UPDATE: My opinions have evolved, and I tackle this in a newer post. I still think it was a bad idea that Pixar’s first heroine should have been a princess instead of a more relatable girl. I edited my two most offensive sentences in this post, and left the rest.
For a movie titled “Brave” Pixar are behaving like cowards. I knew it the moment Princess Merida rode her horse out of her castle. A character song. A musical cue. Suddenly I wasn’t watching a Pixar movie, I was watching Mulan or Pocahontas. The very thought of another Disney princess is bad enough, but to have Disney defile my favorite studio makes me want to, in the words of J.K. Rowling, vomit into my cereal.
The movie, of course, is artistically brilliant. But then again, most animated movies are like that now. But the story is a cardboard cutout and rehash of every Disney princess storyline; that’s rather cynical of them. Goodbye Pixar. Goodbye Steve Jobs.
Steve Jobs would play Pixar movies in his living room over and over with the Pixar directors. I have a very hard time imagining him sitting through Brave without having a profanity-laced tantrum.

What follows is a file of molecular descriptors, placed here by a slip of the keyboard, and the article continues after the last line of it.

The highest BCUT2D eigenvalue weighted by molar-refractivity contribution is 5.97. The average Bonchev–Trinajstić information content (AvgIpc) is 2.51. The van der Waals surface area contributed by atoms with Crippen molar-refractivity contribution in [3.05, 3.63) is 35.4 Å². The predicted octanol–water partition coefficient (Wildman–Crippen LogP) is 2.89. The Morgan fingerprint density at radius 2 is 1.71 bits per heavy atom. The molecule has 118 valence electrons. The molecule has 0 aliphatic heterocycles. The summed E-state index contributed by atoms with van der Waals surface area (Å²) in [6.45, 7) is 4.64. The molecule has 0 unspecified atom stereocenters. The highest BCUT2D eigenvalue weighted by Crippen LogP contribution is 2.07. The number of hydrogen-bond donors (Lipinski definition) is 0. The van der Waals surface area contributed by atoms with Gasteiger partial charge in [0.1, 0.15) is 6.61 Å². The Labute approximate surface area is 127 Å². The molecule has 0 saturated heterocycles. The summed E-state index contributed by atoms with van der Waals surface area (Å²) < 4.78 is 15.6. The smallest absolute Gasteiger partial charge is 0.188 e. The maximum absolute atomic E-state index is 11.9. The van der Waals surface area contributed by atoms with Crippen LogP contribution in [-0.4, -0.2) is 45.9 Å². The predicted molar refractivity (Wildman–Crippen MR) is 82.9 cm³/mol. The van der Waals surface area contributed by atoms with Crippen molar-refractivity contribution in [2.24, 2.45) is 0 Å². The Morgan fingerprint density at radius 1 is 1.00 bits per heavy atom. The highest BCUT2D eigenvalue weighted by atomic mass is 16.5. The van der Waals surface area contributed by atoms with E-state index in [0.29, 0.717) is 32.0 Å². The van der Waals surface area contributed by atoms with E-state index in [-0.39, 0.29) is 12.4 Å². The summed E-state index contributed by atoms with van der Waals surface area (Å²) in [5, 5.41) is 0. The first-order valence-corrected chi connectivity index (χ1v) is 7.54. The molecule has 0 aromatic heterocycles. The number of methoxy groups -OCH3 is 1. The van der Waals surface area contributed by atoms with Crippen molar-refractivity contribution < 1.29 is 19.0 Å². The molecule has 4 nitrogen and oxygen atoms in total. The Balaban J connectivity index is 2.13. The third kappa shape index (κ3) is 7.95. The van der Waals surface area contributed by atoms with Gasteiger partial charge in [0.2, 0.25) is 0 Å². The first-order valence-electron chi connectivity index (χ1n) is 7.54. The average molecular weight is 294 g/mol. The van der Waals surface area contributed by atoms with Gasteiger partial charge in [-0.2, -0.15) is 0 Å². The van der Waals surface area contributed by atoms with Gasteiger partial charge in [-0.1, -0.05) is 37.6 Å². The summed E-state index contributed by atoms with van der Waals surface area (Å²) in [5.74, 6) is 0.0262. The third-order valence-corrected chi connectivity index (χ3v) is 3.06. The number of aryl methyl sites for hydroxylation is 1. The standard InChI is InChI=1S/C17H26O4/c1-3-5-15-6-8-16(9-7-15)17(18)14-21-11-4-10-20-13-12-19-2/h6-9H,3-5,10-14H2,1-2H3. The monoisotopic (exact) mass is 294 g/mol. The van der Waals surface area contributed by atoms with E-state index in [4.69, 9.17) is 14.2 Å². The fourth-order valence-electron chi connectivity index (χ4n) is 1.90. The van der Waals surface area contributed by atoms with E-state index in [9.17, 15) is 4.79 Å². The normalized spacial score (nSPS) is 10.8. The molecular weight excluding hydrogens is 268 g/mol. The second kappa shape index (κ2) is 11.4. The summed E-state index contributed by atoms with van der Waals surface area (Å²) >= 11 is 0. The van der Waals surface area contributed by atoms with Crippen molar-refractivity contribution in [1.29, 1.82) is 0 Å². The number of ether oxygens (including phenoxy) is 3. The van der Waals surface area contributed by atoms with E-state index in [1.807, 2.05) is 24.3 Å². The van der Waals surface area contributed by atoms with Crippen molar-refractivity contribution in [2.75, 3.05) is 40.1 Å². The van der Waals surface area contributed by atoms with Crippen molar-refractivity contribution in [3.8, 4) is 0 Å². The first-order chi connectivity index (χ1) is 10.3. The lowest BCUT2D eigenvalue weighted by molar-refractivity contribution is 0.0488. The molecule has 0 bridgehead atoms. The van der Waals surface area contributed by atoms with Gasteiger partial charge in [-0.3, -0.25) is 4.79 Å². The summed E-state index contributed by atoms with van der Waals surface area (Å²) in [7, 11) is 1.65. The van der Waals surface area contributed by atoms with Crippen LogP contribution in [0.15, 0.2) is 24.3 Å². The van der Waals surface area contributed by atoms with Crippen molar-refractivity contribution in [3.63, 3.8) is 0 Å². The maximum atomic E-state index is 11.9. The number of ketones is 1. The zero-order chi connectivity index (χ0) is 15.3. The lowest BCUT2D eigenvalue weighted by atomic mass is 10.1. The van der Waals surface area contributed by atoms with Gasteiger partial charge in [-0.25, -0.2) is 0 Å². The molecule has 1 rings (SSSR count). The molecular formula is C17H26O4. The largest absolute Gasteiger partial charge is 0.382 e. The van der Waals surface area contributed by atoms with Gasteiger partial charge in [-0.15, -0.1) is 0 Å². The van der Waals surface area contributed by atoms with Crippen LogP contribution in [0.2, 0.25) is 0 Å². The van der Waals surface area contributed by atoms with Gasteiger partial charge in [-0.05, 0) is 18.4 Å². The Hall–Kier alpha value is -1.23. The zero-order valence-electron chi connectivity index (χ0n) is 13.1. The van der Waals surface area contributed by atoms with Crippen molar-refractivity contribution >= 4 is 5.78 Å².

I can imagine Disney producers sitting through the early drafts of Brave saying, “What?! No character songs?! No princesses?!” and a cowardly director giving in to the Disney musical/princess-flick fixation.
Just imagine for a moment how much more interesting the story would have been if Merida were NOT a princess, but a commoner. Imagine if her suitors weren’t comically inept, but actual, full-fledged characters with ambitions and personalities. Remember the characters in A Bug’s Life? Toy Story? Ratatouille, why even Cars!
Imagine how agonizing it would be for her to choose among worthy suitors? Imagine how brave it would be if she rejected all of them! The movie title is a mockery, a cynical contempt of the audience! Pixar is a victim of its own success. Scratch that. Pixar is a victim of Disney’s wholesale sell out of art and beauty.
Image by Jeff Krause